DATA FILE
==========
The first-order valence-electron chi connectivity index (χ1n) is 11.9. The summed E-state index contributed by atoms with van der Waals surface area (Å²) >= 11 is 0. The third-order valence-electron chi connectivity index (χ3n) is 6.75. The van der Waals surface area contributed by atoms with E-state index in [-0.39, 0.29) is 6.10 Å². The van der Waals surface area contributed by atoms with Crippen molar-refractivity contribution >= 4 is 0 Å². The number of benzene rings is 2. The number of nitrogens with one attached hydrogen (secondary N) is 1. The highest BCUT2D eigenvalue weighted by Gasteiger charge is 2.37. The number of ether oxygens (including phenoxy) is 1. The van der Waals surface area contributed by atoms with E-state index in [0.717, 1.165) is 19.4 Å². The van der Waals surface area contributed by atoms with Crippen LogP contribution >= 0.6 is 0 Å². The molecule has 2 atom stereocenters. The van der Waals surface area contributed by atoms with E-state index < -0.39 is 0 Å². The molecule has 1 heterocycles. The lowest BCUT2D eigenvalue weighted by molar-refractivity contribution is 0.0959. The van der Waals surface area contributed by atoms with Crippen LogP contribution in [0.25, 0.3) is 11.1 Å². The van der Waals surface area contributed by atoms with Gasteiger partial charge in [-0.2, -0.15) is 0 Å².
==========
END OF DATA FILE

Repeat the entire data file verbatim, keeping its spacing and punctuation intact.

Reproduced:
The first-order valence-electron chi connectivity index (χ1n) is 11.9. The summed E-state index contributed by atoms with van der Waals surface area (Å²) >= 11 is 0. The third-order valence-electron chi connectivity index (χ3n) is 6.75. The van der Waals surface area contributed by atoms with E-state index in [-0.39, 0.29) is 6.10 Å². The van der Waals surface area contributed by atoms with Crippen molar-refractivity contribution >= 4 is 0 Å². The number of benzene rings is 2. The number of nitrogens with one attached hydrogen (secondary N) is 1. The highest BCUT2D eigenvalue weighted by Gasteiger charge is 2.37. The number of ether oxygens (including phenoxy) is 1. The van der Waals surface area contributed by atoms with E-state index in [0.717, 1.165) is 19.4 Å². The van der Waals surface area contributed by atoms with Crippen LogP contribution >= 0.6 is 0 Å². The molecule has 2 atom stereocenters. The van der Waals surface area contributed by atoms with E-state index < -0.39 is 0 Å². The molecule has 1 heterocycles. The lowest BCUT2D eigenvalue weighted by molar-refractivity contribution is 0.0959. The van der Waals surface area contributed by atoms with Crippen LogP contribution in [0.25, 0.3) is 11.1 Å². The van der Waals surface area contributed by atoms with Gasteiger partial charge in [-0.2, -0.15) is 0 Å².